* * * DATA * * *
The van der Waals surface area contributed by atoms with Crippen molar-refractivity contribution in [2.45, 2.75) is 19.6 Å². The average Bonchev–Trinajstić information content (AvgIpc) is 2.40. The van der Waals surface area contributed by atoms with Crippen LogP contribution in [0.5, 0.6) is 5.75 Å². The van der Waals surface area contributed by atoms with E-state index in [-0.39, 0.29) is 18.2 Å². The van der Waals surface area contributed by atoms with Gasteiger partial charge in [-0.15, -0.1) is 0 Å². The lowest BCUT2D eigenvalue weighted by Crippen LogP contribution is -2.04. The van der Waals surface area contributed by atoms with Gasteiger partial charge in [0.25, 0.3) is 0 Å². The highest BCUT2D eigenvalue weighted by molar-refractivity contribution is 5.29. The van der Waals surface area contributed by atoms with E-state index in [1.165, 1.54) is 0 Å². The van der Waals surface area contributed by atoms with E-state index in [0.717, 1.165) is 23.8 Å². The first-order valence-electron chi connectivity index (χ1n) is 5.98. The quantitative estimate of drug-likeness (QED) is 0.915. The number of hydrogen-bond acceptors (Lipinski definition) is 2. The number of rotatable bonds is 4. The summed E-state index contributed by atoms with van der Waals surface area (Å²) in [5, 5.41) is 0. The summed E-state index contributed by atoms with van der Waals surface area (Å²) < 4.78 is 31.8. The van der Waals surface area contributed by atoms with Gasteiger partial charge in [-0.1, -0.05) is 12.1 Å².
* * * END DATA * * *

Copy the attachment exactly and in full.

The van der Waals surface area contributed by atoms with Crippen molar-refractivity contribution in [2.45, 2.75) is 19.6 Å². The average Bonchev–Trinajstić information content (AvgIpc) is 2.40. The van der Waals surface area contributed by atoms with Crippen LogP contribution in [0.5, 0.6) is 5.75 Å². The van der Waals surface area contributed by atoms with E-state index in [-0.39, 0.29) is 18.2 Å². The van der Waals surface area contributed by atoms with Gasteiger partial charge in [-0.15, -0.1) is 0 Å². The lowest BCUT2D eigenvalue weighted by Crippen LogP contribution is -2.04. The van der Waals surface area contributed by atoms with Gasteiger partial charge in [0.25, 0.3) is 0 Å². The highest BCUT2D eigenvalue weighted by molar-refractivity contribution is 5.29. The van der Waals surface area contributed by atoms with E-state index in [1.165, 1.54) is 0 Å². The van der Waals surface area contributed by atoms with E-state index in [0.717, 1.165) is 23.8 Å². The first-order valence-electron chi connectivity index (χ1n) is 5.98. The quantitative estimate of drug-likeness (QED) is 0.915. The number of hydrogen-bond acceptors (Lipinski definition) is 2. The number of rotatable bonds is 4. The summed E-state index contributed by atoms with van der Waals surface area (Å²) in [5, 5.41) is 0. The summed E-state index contributed by atoms with van der Waals surface area (Å²) < 4.78 is 31.8. The van der Waals surface area contributed by atoms with Gasteiger partial charge in [-0.1, -0.05) is 12.1 Å².